Call for contributors to the Ubuntu Server Guide
location: ubuntuforums.com - date: September 11, 2012
We are always in need of people to review current instructions provided in the Ubuntu Server Guide and to write new material. The guide follows the practices of Ubuntu Documentation Team whose home page is https://wiki.ubuntu.com/DocumentationTeam To kickstart folks, a sub-page has been created for the Guide here: https://wiki.ubuntu.com/Documentatio...ntuServerGuide You can also help by suggesting [...]
UFW log guide/tutorial ?
location: ubuntuforums.com - date: November 17, 2012
Can please someone point me to some kind of beginner's guide/tutorial to read UFW log messages ? I've set up some basic rules in UFW,but then when looking at the log messages I frankly don't understand what I see,can't figure out what things like AUDIT,DST,TOS actually are,therefore I can't check if said rules are indeed doing what I wanted.Thanks.
Obscure automatic connections guide
location: ubuntuforums.com - date: May 12, 2013
I put together a list of obscure automatic remote connections that Ubuntu makes and a guide how to stop them.
The purpose of this thread:
1. Educational - provide information to people who would like to know/control what connections their computer makes. Of course, beside bugs, these connections are made for a reason, so the point of this thread is to explain why they are made, and let user decide/justify for himself the need/use for them.
2. To make Ubuntu better (by exposing bugs - maybe they will get fixed sooner) and more transparent (no surprises in the logs).
Some reasons to stop these connections may be:
1. Privacy/security concerns about computer connecting to the internet without any obvious user action/consent (automatic updates being well-known exclusion) - either because user don't want remote server/internet provider to be aware of their online "presence" or for some other reason.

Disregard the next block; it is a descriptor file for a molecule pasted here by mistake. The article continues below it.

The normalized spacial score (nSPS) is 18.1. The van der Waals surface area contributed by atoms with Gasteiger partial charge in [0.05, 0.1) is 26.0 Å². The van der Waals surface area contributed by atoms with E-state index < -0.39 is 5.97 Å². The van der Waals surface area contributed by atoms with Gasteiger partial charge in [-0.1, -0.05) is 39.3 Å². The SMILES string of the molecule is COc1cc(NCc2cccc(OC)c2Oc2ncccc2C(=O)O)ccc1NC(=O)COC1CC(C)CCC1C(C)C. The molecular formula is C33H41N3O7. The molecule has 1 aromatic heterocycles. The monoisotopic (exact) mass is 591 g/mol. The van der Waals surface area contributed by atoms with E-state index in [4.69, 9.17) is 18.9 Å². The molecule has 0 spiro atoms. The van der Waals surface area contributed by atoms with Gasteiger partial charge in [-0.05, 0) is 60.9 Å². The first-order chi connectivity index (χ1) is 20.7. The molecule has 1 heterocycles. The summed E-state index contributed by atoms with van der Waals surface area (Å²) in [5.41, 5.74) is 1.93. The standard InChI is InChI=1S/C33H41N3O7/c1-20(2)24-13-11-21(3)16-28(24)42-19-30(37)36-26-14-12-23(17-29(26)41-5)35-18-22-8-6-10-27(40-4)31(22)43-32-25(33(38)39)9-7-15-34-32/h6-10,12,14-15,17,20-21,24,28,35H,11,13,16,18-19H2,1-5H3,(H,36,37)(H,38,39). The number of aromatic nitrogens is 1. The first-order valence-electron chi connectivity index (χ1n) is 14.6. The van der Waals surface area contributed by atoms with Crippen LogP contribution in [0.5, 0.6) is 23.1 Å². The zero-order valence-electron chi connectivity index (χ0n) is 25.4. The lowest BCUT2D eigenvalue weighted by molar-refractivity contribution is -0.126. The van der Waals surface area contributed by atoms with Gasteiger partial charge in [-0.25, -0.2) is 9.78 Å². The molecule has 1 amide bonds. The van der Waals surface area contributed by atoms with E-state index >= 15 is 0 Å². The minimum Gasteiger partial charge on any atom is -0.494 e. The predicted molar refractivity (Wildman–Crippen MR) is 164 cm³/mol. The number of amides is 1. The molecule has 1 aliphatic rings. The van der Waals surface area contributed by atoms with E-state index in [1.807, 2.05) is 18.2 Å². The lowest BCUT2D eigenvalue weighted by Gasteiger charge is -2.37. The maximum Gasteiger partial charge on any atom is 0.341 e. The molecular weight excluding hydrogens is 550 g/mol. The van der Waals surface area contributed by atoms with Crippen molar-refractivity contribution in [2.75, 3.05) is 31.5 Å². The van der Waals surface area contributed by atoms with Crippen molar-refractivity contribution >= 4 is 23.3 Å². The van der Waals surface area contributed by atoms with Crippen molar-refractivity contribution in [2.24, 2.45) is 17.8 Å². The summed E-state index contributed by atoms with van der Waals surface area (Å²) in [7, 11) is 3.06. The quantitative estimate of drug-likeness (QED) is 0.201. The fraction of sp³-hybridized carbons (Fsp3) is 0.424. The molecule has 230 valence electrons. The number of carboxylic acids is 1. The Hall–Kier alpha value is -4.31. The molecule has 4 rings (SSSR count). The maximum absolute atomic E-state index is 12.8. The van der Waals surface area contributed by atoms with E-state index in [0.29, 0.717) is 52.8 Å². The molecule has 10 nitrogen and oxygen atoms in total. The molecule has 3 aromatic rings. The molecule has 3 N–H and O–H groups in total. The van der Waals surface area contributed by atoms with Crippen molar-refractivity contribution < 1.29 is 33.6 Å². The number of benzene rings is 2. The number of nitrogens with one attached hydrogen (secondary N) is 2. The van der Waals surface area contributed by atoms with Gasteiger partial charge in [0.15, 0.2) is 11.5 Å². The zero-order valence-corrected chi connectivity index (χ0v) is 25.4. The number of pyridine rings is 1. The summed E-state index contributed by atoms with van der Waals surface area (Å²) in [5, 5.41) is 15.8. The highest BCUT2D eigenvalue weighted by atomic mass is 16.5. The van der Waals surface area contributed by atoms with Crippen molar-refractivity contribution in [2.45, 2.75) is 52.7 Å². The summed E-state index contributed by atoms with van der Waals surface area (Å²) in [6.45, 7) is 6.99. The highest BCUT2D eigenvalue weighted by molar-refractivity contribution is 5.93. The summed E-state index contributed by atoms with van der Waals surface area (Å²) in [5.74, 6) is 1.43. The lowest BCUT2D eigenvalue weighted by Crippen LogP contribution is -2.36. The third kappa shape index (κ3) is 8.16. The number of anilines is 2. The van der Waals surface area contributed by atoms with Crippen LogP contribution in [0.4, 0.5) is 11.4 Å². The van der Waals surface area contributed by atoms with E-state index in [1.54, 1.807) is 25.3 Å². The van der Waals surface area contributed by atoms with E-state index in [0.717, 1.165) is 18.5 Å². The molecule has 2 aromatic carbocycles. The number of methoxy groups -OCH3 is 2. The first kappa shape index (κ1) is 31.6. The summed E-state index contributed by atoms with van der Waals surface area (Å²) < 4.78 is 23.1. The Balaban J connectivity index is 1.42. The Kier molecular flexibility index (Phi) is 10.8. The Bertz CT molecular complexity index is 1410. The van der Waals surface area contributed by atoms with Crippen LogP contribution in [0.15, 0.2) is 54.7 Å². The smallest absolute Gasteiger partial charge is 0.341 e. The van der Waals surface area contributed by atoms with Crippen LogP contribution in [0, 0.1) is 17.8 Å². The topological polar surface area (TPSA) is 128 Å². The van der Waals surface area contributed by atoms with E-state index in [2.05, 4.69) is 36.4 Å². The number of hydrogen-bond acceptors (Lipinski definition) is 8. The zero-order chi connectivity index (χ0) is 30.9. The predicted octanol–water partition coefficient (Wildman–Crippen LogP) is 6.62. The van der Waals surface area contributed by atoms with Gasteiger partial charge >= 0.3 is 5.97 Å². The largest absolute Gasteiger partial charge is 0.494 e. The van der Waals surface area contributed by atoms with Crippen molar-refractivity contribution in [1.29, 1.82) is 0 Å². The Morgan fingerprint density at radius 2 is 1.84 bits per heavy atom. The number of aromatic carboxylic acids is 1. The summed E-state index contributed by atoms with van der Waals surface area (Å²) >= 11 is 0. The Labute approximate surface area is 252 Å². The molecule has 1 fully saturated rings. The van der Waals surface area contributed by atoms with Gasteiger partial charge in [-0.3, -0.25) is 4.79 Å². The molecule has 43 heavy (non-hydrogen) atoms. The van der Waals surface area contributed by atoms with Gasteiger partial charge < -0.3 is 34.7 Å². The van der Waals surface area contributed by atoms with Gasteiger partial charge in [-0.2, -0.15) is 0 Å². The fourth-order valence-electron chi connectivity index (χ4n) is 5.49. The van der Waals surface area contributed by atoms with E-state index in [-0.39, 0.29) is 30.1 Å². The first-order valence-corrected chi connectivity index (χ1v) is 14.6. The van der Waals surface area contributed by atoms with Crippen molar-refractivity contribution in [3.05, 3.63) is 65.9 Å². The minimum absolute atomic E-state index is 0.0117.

2. Bandwidth/traffic limited connection - when every byte counts.
Tesseract 3.0 + Ubuntu 10.04 Installation Guide
location: ubuntuforums.com - date: December 17, 2010
I am using the Tesseract package which provides OCR (optical Character Recognition for electronic document images. The 10.04 repositories currently only have 2.04 however the latest version, 3.00 is out with many new features. Here is how I got everything working:
1. Install Imagemagick
Imagemagick helps convert all the document images to a format Tesseract likes. We use PDFs.
"sudo apt-get install imagemagick"
Usage would be like
"Convert -density 300 scanneddocument.pdf -depth 8 scanneddocument.tif"
This converts to a good quality tiff image with 8 bit depth (required by Tesseract). You can change the density amount as you may get better results.
2. Install Tesseract
Get the required packages available in the repositories:
sudo apt-get install libpng12-dev
sudo apt-get install libjpeg62-dev
sudo apt-get install libtiff4-dev
("sudo apt-get install zlibg-dev" is suggested in the Tesseract readme but isn't available. I found I didn't
Guide: Openswan, XL2TP and PPP on Ubuntu Maverick for iPhone VPN Connection
location: ubuntuforums.com - date: December 14, 2010
*** Working Again As of Latest Edit ***
This setup will allow you to login to your own Ubuntu VPN server using your Iphone's default IOS VPN settings.
Install the necessary packages.
sudo apt-get install openswan ppp xl2tpd
Using the following setup:
192.168.1.22 Ubuntu Server IP Address
192.168.1.1 Gateway Internal IP
On your router, forward ports 500/udp and 4500/udp to the server at 192.168.1.22. This procedure can be found elsewhere and is not covered here.
Here’s my /etc/ipsec.conf file.
(no changes necessary from text below)
Here’s my /etc/ipsec.d/l2tp-psk.conf file.
(change left & leftnexthop values)
Important NOTE: dpd entries allow you to connect multiple times without having to restart IPSEC...Thanks
Beginners guide to SSH
- date: December 30, 2010
computer A is the computer which initiates the ssh connection. that computer needs no additional software.
computer B is the computer which will run the ssh server, and is the computer which will be accessed.
First, The only-CLI way: